Well, not quite at sea—docked off Singapore’s coast aboard a cruise ship devoid of passengers, waiting to set sail for America on a test voyage.
Felicia had spent her first days back on the job quarantined in her cabin. In the weeks that followed, her vessel was dispatched to Manila to pick up hundreds of essential crew members—medics and engineers, mostly—who had flown in from around the world. Felicia was tasked with testing them for the coronavirus before they were transferred to their respective cruise liners, which were also berthed off Singapore. No one was allowed to leave their ships, so even when Felicia was anchored in Manila, she couldn’t step out to meet up with her Filipino boyfriend, Joshua, who lives in the city.
This time, it begins after dark. There’s a solemnity that was absent from the previous day’s rituals, which I had witnessed when the sky was still light. “This time, we have to be serious. We can’t be jokey-jokey,” says Syafiq Dendi Abdullah, a twenty-six-year-old shaman and an activist- leader of Malaysia’s indigenous Temiar community.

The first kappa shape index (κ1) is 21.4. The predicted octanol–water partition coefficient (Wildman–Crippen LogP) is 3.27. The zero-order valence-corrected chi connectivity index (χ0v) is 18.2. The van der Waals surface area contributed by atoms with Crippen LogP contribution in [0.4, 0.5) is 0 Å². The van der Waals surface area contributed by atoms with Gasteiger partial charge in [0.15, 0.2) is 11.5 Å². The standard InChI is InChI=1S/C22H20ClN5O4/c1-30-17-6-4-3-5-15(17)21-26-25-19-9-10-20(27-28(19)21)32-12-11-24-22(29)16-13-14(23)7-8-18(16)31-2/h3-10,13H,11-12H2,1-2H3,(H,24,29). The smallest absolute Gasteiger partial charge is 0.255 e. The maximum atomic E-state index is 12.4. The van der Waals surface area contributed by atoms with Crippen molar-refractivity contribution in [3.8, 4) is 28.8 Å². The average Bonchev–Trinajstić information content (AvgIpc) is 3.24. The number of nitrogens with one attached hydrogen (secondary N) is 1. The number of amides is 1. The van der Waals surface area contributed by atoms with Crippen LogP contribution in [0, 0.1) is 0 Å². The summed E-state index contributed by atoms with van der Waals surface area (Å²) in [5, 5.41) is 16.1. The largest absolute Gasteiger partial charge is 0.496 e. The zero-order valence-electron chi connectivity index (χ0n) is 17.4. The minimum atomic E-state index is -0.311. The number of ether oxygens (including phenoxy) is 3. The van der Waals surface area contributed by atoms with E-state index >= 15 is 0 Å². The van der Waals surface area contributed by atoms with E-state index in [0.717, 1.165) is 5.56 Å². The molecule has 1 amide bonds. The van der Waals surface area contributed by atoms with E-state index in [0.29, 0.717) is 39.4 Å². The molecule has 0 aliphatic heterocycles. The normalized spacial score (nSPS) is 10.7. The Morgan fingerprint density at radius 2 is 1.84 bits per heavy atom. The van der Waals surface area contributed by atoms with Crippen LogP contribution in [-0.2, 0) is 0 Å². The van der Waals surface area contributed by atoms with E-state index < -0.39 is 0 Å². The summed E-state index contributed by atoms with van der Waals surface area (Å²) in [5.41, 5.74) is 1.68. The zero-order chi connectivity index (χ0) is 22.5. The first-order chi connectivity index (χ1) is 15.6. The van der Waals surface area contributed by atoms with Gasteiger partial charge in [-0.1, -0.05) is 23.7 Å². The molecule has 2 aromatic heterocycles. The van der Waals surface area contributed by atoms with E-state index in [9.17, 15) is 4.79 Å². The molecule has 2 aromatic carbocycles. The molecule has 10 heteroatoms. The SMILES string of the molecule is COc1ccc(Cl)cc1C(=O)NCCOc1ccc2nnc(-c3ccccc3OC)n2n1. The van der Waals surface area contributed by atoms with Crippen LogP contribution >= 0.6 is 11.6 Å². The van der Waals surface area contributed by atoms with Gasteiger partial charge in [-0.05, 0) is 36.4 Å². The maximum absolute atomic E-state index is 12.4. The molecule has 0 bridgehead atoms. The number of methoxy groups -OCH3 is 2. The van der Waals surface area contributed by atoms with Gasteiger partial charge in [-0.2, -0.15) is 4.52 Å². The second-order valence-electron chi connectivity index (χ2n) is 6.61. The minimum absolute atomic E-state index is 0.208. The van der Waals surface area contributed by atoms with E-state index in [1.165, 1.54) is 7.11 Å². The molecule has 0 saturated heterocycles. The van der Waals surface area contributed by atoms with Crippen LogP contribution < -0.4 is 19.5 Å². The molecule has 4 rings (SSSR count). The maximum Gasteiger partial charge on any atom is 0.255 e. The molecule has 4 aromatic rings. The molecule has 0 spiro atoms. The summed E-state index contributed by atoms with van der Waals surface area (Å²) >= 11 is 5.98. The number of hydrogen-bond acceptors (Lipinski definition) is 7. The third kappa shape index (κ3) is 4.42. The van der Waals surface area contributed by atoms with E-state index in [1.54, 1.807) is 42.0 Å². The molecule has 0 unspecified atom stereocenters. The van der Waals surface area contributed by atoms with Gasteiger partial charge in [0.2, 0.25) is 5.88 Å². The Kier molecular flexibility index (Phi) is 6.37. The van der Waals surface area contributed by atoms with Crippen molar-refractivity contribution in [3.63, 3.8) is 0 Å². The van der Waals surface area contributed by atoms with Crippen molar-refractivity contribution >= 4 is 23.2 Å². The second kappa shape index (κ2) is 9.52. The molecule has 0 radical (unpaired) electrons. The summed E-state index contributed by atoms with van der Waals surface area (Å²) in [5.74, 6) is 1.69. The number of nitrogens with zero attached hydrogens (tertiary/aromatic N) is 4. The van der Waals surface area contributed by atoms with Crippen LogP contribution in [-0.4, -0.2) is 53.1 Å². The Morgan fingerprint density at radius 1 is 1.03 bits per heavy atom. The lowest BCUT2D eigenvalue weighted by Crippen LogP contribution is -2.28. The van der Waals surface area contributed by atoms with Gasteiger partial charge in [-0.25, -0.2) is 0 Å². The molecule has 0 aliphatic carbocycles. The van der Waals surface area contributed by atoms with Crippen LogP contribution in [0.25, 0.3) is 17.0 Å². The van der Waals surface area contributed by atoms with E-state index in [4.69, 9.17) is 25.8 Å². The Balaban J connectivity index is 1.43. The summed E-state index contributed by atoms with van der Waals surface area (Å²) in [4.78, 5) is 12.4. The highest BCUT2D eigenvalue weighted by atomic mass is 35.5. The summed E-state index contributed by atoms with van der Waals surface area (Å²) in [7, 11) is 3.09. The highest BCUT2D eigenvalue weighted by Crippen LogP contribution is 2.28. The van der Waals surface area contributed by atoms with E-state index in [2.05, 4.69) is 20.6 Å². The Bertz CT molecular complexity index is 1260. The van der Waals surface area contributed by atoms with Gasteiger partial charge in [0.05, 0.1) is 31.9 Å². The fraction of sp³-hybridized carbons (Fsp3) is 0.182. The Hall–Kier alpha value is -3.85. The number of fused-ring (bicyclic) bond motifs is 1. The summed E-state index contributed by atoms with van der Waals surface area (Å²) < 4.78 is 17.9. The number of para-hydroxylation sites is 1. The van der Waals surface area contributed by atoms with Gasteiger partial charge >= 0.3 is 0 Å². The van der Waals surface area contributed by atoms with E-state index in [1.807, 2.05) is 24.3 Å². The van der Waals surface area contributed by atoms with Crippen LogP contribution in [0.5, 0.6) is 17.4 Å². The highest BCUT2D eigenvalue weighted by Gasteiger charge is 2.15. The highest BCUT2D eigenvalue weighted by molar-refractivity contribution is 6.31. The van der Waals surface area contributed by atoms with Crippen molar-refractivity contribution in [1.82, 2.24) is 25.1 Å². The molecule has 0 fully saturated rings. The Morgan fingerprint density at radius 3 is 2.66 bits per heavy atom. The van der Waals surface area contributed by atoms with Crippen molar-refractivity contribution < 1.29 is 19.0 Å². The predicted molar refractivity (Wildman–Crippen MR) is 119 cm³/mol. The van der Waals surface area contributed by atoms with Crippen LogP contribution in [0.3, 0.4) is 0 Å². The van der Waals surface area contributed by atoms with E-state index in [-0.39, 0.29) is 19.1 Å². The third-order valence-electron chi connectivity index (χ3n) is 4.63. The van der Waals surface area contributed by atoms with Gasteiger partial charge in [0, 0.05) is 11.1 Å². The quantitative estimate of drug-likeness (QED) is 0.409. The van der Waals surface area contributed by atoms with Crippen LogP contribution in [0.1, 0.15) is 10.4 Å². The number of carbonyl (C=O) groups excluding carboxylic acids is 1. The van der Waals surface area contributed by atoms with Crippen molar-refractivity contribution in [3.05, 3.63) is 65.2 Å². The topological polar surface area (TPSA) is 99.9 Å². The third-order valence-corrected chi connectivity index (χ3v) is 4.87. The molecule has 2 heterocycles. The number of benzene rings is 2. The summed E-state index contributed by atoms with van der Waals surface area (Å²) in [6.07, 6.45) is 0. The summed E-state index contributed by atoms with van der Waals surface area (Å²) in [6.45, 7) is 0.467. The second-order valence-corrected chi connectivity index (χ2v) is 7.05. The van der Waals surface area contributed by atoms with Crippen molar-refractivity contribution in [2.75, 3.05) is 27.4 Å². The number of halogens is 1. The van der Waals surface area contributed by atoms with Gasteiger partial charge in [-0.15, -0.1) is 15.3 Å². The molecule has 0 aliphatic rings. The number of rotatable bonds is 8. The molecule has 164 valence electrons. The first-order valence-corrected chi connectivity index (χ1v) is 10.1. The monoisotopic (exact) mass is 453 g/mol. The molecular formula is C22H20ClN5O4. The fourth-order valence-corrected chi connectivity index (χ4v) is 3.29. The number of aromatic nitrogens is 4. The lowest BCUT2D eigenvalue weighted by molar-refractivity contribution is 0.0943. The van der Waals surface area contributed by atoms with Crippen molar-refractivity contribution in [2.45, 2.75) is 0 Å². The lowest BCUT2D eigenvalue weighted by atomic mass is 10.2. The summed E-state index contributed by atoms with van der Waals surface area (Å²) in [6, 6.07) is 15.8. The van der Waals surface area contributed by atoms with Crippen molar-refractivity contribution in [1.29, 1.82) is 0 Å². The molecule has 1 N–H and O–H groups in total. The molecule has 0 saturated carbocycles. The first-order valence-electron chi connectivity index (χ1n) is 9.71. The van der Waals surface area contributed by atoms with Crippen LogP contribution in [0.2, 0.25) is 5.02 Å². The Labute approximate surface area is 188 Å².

Upon first impression, Belfast looks like any European city, with the usual high-street stores and Caffé Nero outlets. But the past hovers.
“Come to the city center after 6 p.m., and everything is closed,” says Paul Donnelly, a former conflict mediator who leads walking tours about how the Troubles—which claimed over 3,600 lives in Northern Ireland between 1968 and 1998—affected ordinary civilians. What he calls a “dead center” is a hangover from that time, when the city’s core was barricaded by a “ring of steel” built by the British Army. After 6 p.m., no one was allowed to enter. “We haven’t emerged completely from the patterns of behavior the Troubles produced. Even now, some of us will never sit with our backs to the door in a pub or restaurant. That’s classic Belfast.”